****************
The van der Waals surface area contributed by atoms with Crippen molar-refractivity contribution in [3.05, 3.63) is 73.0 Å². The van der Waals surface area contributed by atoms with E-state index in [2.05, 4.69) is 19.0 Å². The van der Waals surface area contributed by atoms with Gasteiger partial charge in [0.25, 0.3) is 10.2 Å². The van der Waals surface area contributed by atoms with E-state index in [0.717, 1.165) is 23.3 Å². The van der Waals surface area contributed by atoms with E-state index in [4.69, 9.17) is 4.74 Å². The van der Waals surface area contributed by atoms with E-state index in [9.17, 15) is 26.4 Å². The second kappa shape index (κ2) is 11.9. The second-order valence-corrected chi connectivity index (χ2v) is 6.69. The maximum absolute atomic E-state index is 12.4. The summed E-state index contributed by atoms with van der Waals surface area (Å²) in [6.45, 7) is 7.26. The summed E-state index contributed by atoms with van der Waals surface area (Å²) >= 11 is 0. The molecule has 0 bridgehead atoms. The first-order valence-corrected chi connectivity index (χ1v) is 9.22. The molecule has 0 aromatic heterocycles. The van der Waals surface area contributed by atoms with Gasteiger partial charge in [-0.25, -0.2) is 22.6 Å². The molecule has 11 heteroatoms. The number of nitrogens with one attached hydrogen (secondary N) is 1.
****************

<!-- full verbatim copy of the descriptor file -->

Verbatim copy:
The van der Waals surface area contributed by atoms with Crippen molar-refractivity contribution in [3.05, 3.63) is 73.0 Å². The van der Waals surface area contributed by atoms with E-state index in [2.05, 4.69) is 19.0 Å². The van der Waals surface area contributed by atoms with Gasteiger partial charge in [0.25, 0.3) is 10.2 Å². The van der Waals surface area contributed by atoms with E-state index in [0.717, 1.165) is 23.3 Å². The van der Waals surface area contributed by atoms with E-state index in [4.69, 9.17) is 4.74 Å². The van der Waals surface area contributed by atoms with E-state index in [9.17, 15) is 26.4 Å². The second kappa shape index (κ2) is 11.9. The second-order valence-corrected chi connectivity index (χ2v) is 6.69. The maximum absolute atomic E-state index is 12.4. The summed E-state index contributed by atoms with van der Waals surface area (Å²) in [6.45, 7) is 7.26. The summed E-state index contributed by atoms with van der Waals surface area (Å²) >= 11 is 0. The molecule has 0 bridgehead atoms. The first-order valence-corrected chi connectivity index (χ1v) is 9.22. The molecule has 0 aromatic heterocycles. The van der Waals surface area contributed by atoms with Gasteiger partial charge in [-0.25, -0.2) is 22.6 Å². The molecule has 11 heteroatoms. The number of nitrogens with one attached hydrogen (secondary N) is 1.